Kidney Week 2014: The Wolf of Kidney Week

Myles Wolf wins the Young Investigator Award on Sunday in the final plenary session of Kidney Week. The Sunday is a more sedate than the Thursday, Friday and Saturday. All of the vendors have gone home and most of the attendees have joined them. However the session has some of the best moments. They started off with the In Memorium video honoring the nephrologists that have died in the last year.

The last one they showed was Dr. Michelle Winn, who won the Young investigator award in 2007 and discovered TRPC6, a gene involved in the podocyte slit membrane.

Then they announced the winner of this year’s young investigator award: Myles Wolf. Dr. Wolf then gave a talk titled Mineral Maladaptation. He began his talk stating there are two sides to disease research you can look to the mechanisms that cause disease in the organ interest or you can look at the diseases that result from the dissuasion the organ of interest. He has focused his career on the latter.

This is an interesting observation but what is more interesting is that the phosphate is usually maintained in the normal level to profound degrees of GFR loss. In fact half of patients initiate dialysis with a normal phosphorus level.

The sodium phosphate transporter in the proximal tubule normally reabsorbs nearly all of the filtered phosphorus and be decreasing the activity of this transporter normal phosphorus balance can be maintained down to very low GFRs. What are the signals that direct this adaptation?

This observation was revolutionary to Wolf because since PTH stimulates 1,25 OHD the observation of falling PTH and rising 1,25 OHD indicates another substance must be in the mix controlling phosphorus metabolism.

FGF-23 is secreted by osteocytes and completed the bone/kidney/parathyroid triangle. It actually was more of a loopy thing as illustrated below:

Renal affects of FGF-23 are dependent on expression of the anti-aging protein Klotho. After the discovery FGF-23 things began to accelerate with the development of a reliable assay to measure it. This lead to widespread studies of FGF-23 in CKD. He is using the data from the CRIC study to prove that increases in FGF-23 is the earliest metabolic abnormality in bone metabolism in CKD. Longitudinal human studies are forthcoming but for now he is using animal data.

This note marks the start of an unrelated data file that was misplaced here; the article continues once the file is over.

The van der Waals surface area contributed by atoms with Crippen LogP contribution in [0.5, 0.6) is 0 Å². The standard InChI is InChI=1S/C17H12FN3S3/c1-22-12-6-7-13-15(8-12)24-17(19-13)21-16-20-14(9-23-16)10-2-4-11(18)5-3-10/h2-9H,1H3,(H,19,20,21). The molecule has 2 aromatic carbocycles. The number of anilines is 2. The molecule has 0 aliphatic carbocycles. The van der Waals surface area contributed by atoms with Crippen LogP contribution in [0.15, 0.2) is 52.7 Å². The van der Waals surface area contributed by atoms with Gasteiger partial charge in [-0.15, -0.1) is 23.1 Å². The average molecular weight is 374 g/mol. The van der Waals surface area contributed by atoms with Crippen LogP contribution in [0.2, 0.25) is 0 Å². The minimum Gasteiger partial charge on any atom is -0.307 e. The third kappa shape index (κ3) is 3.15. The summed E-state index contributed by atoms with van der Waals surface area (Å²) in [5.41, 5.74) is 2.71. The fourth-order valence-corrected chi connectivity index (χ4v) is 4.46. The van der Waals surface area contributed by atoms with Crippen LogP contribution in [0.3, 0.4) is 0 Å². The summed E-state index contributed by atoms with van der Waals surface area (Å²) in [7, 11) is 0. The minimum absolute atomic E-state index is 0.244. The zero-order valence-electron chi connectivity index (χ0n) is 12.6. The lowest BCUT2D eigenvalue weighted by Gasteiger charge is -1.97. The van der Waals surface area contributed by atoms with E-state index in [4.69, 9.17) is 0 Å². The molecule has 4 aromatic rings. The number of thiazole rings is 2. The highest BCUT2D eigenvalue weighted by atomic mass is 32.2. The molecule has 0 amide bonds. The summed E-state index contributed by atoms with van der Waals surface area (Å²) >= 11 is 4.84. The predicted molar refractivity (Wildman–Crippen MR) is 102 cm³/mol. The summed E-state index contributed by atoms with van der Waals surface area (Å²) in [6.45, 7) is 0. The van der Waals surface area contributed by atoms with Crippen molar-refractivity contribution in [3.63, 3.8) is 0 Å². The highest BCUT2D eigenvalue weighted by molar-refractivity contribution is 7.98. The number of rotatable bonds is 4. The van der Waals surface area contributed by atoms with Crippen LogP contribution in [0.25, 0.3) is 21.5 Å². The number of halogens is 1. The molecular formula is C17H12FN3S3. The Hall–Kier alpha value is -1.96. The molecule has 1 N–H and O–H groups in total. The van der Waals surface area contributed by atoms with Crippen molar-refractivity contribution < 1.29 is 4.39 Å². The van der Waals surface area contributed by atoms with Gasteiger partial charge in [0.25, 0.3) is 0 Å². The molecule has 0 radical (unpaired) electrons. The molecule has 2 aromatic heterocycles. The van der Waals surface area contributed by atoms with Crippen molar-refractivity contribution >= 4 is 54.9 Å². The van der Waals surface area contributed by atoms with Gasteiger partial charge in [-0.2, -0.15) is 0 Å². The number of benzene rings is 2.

Here is the cross sectional data from CRIC:

Looking at FGF-23 being elevated in CKD he wondered if it had prognostic significance in dialysis:

Could FGF-23 be more than merely a marker of disease but actually be the pathogenic agent? Knocking out FGF-23 completely lead to lethal hyperphosphatemia so that wasn’t the answer. He did find that FGF-23 was correlated with LVH in CKD:

In vitro studies also showed pathogenic potential of FGF-23

Since kidney disease leads to both increased FGF-23 and vascular calcification, Wolf thought that the FGF-23 was the cause of the calcification, however the CRIC data showed no association between FGF-23 and vascular calcification. This lead him to believe that FGF-23 causes LVH and CHF, while hyperphosphatemia is the cause of vascular calcification. Sometimes, it’s not one explanation.

He discovered that the FGF-23 effect on the heart could not be neutralized by loss of Klotho, it looked like the cardiac FGF-23 receptors were cloth independent. There are 4 isoforms of the FGF-23 receptors and it turns out that the fourth isoform is Klotho independent and responsible for the cardiac toxicity.

Interesting food for thought. Great work from Dr. Wolf.

Post written by Dr. Joel Topf, eAJKD Advisory Board member. 

Check out more of eAJKD’s coverage of Kidney Week 2014! Also, follow @eAJKD on Twitter for live updates!

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